The Black players on the University of Missouri’s football (gridiron) team — a team in the national title hunt just two years ago — went on strike against racism on November 7. The players demand was simple: they would not play until school president Tim Wolfe resigned over his inability to address a series of racist incidents on campus.
LeBron James. If there was ever a moment that signalled how little Black lives mattered to people in power in the US, it was in the aftermath of Hurricane Katrina, which hit the Gulf of Mexico — especially devastating the city of New Orleans — 10 years ago. This fact was called out in real time by New Orleans residents, racial-justice activists around the country, and Kanye West's off-script and utterly true comments that “George Bush doesn't care about Black people”.
On the weekend that marked the one year anniversary of the police killing of Michael Brown, another disturbingly similar case made the social media rounds: another unarmed young Black man was shot dead, on August 7, another police officer on administrative leave holding the smoking gun, another rush to convict the dead.
The St Louis Rams players braved even greater hostility by entering with their hands raised in support of the Ferguson protesters and their “hands up, don't shoot” slogan. The police killing last August of unarmed 18-year-old Black man Michael Brown in Ferguson, Missouri, and the subsequent protests have sparked a new Black freedom struggle and forever changed this country.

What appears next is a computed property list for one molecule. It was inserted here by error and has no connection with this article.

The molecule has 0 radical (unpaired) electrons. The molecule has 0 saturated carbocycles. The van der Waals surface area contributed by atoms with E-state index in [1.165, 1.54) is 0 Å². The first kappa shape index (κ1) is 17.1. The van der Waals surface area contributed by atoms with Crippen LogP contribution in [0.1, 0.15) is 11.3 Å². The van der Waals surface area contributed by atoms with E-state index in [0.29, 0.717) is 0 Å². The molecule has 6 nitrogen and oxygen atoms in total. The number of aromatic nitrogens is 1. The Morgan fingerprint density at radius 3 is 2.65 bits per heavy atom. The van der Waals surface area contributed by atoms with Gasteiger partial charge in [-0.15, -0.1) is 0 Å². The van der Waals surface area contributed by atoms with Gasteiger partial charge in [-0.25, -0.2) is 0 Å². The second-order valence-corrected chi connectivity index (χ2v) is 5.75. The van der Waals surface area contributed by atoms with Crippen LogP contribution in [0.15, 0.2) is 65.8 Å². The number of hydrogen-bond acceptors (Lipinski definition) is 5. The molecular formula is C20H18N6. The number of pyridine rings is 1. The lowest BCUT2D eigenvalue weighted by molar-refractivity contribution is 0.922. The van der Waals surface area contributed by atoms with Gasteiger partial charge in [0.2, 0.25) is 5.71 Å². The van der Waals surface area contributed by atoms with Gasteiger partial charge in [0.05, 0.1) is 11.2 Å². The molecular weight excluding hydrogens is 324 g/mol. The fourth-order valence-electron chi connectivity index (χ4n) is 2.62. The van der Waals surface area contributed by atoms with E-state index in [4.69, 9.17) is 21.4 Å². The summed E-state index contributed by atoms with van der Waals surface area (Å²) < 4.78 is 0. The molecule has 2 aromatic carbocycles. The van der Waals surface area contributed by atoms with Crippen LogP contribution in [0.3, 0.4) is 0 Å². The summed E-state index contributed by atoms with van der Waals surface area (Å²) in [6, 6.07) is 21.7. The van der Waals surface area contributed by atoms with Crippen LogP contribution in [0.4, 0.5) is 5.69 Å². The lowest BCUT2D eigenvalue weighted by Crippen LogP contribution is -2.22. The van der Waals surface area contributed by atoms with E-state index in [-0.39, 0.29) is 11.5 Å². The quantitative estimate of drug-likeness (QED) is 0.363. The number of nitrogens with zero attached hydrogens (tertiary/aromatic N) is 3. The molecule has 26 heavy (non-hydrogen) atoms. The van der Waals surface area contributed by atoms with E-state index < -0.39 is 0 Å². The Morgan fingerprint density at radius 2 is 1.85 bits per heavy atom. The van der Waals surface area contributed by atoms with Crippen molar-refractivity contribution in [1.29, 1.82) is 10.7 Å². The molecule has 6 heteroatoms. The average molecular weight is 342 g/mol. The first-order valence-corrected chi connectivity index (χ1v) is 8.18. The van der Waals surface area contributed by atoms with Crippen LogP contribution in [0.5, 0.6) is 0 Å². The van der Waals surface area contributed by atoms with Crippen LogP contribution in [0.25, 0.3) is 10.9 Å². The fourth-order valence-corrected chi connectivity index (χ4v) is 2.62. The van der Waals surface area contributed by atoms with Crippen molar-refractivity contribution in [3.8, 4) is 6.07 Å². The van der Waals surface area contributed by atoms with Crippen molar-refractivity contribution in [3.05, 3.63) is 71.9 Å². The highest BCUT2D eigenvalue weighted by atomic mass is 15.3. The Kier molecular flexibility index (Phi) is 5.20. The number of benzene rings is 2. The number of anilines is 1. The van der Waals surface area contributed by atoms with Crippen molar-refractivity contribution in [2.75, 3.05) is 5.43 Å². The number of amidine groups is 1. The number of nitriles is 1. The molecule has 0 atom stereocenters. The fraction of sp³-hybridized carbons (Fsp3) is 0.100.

“What we do matters.” “We are many, they are few.” “The squeaky wheel gets the grease.” These phrases are what people trying to effect change often say quietly to avoid slouching into despair. Today, they are what crews of Bostonians are singing to one another over rowdy, joyous toasts, confident that their actions just beat back the most powerful plutocrats in town.
Serena Williams has won 21 Grand Slam titles — the same number every other active women’s player has collected combined. There are many articles — terrific articles — defending Serena Williams against the racism and sexism that have long stalked her career. But we should be similarly aggressive in stating factually just who Serena is becoming before our very eyes.
Gaelle Enganamouit (right) led her team to a dominating 6-0 victory over Ecuador on June 8. With the football world still exhaling after a thrilling Women's World Cup, won 5-2 by the USA on July 5, it is worth taking a moment to look back at the tournament.
My son goes to a sprawling public school that provides the majority of players for our local soccer (football) league in Washington DC. He plays on a team of boys and girls where, as is often the case with six-to-eight-year-olds, the girls frequently dominate on the field of play. In addition, his awesome classroom teacher played soccer at the most legendary women’s collegiate program in the United States.
Fans at a US college football match. It is a rare day when we wonder what National Collegiate Athletic Association (NCAA) coaches are saying about racial justice and social change in the United States.
I fanatically loved the critically acclaimed Baltimore-based television drama The Wire, which ran for five seasons from 2002-08. It is difficult to even imagine my pop-cultural brain without the presence of Omar Little, Stringer Bell, Bunk and “McNutty”. When I started doing my sports radio show eight years ago, I scheduled interviews with as many of the actors as I could for no other reason than I wanted to breathe their air. Talking to Michael K Williams about the method of Omar's “long game” while he aggressively chewed on a sandwich will forever remain a career highlight.